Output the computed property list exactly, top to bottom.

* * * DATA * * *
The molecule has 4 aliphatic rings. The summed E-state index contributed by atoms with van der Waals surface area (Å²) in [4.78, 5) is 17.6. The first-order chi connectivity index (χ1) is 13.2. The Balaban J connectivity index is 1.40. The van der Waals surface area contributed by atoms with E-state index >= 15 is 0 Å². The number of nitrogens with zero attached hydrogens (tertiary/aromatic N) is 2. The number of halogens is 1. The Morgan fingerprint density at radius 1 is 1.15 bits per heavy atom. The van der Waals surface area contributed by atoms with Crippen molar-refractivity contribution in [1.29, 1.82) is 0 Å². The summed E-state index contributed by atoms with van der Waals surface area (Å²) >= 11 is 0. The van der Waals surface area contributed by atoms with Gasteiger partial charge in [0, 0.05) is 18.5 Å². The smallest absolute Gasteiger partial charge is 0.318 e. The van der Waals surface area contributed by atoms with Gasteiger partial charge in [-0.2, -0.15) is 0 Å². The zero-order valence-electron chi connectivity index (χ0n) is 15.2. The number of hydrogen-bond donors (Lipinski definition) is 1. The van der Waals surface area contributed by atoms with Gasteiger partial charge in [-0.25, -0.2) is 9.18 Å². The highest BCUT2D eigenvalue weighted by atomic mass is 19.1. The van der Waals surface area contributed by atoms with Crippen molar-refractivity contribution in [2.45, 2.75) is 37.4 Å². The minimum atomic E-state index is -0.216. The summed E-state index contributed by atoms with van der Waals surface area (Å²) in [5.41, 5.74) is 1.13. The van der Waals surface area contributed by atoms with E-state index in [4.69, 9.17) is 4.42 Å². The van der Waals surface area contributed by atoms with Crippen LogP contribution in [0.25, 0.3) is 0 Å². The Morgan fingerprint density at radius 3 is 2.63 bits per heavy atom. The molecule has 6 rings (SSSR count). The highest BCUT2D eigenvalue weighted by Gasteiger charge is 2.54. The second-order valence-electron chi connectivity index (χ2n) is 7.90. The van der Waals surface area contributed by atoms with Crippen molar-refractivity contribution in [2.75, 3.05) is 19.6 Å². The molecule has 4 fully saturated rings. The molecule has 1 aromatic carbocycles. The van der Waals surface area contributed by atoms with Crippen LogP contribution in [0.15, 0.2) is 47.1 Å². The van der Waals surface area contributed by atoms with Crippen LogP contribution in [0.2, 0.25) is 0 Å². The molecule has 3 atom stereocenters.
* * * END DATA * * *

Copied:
The molecule has 4 aliphatic rings. The summed E-state index contributed by atoms with van der Waals surface area (Å²) in [4.78, 5) is 17.6. The first-order chi connectivity index (χ1) is 13.2. The Balaban J connectivity index is 1.40. The van der Waals surface area contributed by atoms with E-state index >= 15 is 0 Å². The number of nitrogens with zero attached hydrogens (tertiary/aromatic N) is 2. The number of halogens is 1. The Morgan fingerprint density at radius 1 is 1.15 bits per heavy atom. The van der Waals surface area contributed by atoms with Crippen molar-refractivity contribution in [1.29, 1.82) is 0 Å². The summed E-state index contributed by atoms with van der Waals surface area (Å²) >= 11 is 0. The van der Waals surface area contributed by atoms with Gasteiger partial charge in [0, 0.05) is 18.5 Å². The smallest absolute Gasteiger partial charge is 0.318 e. The van der Waals surface area contributed by atoms with Gasteiger partial charge in [-0.2, -0.15) is 0 Å². The zero-order valence-electron chi connectivity index (χ0n) is 15.2. The number of hydrogen-bond donors (Lipinski definition) is 1. The van der Waals surface area contributed by atoms with Gasteiger partial charge in [-0.25, -0.2) is 9.18 Å². The highest BCUT2D eigenvalue weighted by atomic mass is 19.1. The van der Waals surface area contributed by atoms with Crippen molar-refractivity contribution in [2.45, 2.75) is 37.4 Å². The minimum atomic E-state index is -0.216. The summed E-state index contributed by atoms with van der Waals surface area (Å²) in [5.41, 5.74) is 1.13. The van der Waals surface area contributed by atoms with E-state index in [4.69, 9.17) is 4.42 Å². The van der Waals surface area contributed by atoms with Crippen LogP contribution in [0.25, 0.3) is 0 Å². The Morgan fingerprint density at radius 3 is 2.63 bits per heavy atom. The molecule has 6 rings (SSSR count). The highest BCUT2D eigenvalue weighted by Gasteiger charge is 2.54. The second-order valence-electron chi connectivity index (χ2n) is 7.90. The van der Waals surface area contributed by atoms with Crippen molar-refractivity contribution in [2.75, 3.05) is 19.6 Å². The molecule has 4 fully saturated rings. The molecule has 1 aromatic carbocycles. The van der Waals surface area contributed by atoms with Crippen LogP contribution in [0.15, 0.2) is 47.1 Å². The van der Waals surface area contributed by atoms with Crippen LogP contribution in [0.2, 0.25) is 0 Å². The molecule has 3 atom stereocenters.